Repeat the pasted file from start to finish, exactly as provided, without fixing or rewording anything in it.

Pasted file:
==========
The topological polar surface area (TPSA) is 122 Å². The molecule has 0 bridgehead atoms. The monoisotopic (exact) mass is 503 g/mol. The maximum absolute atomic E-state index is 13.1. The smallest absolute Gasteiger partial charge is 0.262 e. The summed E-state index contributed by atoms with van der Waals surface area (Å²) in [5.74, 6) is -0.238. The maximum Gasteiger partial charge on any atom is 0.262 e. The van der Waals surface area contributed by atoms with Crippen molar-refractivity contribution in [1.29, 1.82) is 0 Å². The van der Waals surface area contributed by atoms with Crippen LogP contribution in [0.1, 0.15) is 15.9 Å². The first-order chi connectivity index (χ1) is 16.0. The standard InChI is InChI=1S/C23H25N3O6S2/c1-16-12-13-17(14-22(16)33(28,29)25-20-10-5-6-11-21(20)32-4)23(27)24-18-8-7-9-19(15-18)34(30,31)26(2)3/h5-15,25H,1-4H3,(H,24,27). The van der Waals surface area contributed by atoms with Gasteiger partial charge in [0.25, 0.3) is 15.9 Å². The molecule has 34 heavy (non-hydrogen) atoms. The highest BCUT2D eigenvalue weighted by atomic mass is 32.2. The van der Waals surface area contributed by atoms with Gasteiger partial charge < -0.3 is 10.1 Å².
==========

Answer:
The topological polar surface area (TPSA) is 122 Å². The molecule has 0 bridgehead atoms. The monoisotopic (exact) mass is 503 g/mol. The maximum absolute atomic E-state index is 13.1. The smallest absolute Gasteiger partial charge is 0.262 e. The summed E-state index contributed by atoms with van der Waals surface area (Å²) in [5.74, 6) is -0.238. The maximum Gasteiger partial charge on any atom is 0.262 e. The van der Waals surface area contributed by atoms with Crippen molar-refractivity contribution in [1.29, 1.82) is 0 Å². The van der Waals surface area contributed by atoms with Crippen LogP contribution in [0.1, 0.15) is 15.9 Å². The first-order chi connectivity index (χ1) is 16.0. The standard InChI is InChI=1S/C23H25N3O6S2/c1-16-12-13-17(14-22(16)33(28,29)25-20-10-5-6-11-21(20)32-4)23(27)24-18-8-7-9-19(15-18)34(30,31)26(2)3/h5-15,25H,1-4H3,(H,24,27). The van der Waals surface area contributed by atoms with Gasteiger partial charge in [0.25, 0.3) is 15.9 Å². The molecule has 34 heavy (non-hydrogen) atoms. The highest BCUT2D eigenvalue weighted by atomic mass is 32.2. The van der Waals surface area contributed by atoms with Gasteiger partial charge < -0.3 is 10.1 Å².